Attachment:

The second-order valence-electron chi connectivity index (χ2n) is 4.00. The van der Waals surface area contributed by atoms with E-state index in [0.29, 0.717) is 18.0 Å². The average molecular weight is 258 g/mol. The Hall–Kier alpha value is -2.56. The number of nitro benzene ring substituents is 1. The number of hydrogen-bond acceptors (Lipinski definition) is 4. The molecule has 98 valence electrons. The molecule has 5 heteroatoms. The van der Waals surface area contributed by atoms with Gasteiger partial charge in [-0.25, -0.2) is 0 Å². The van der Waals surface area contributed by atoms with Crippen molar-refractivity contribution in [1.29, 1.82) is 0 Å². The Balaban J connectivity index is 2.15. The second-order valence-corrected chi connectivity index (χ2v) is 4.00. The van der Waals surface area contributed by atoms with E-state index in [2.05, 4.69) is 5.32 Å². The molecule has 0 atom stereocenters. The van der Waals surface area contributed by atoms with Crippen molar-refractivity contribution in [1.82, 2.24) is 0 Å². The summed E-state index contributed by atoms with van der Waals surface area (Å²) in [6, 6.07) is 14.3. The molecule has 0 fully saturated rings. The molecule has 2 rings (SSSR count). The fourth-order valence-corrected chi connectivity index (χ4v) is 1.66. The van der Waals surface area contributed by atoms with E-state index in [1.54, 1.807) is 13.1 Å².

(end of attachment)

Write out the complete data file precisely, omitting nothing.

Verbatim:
The second-order valence-electron chi connectivity index (χ2n) is 4.00. The van der Waals surface area contributed by atoms with E-state index in [0.29, 0.717) is 18.0 Å². The average molecular weight is 258 g/mol. The Hall–Kier alpha value is -2.56. The number of nitro benzene ring substituents is 1. The number of hydrogen-bond acceptors (Lipinski definition) is 4. The molecule has 98 valence electrons. The molecule has 5 heteroatoms. The van der Waals surface area contributed by atoms with Gasteiger partial charge in [-0.25, -0.2) is 0 Å². The van der Waals surface area contributed by atoms with Crippen molar-refractivity contribution in [1.29, 1.82) is 0 Å². The Balaban J connectivity index is 2.15. The second-order valence-corrected chi connectivity index (χ2v) is 4.00. The van der Waals surface area contributed by atoms with E-state index in [2.05, 4.69) is 5.32 Å². The molecule has 0 atom stereocenters. The van der Waals surface area contributed by atoms with Crippen molar-refractivity contribution in [1.82, 2.24) is 0 Å². The summed E-state index contributed by atoms with van der Waals surface area (Å²) in [6, 6.07) is 14.3. The molecule has 0 fully saturated rings. The molecule has 2 rings (SSSR count). The fourth-order valence-corrected chi connectivity index (χ4v) is 1.66. The van der Waals surface area contributed by atoms with E-state index in [1.54, 1.807) is 13.1 Å².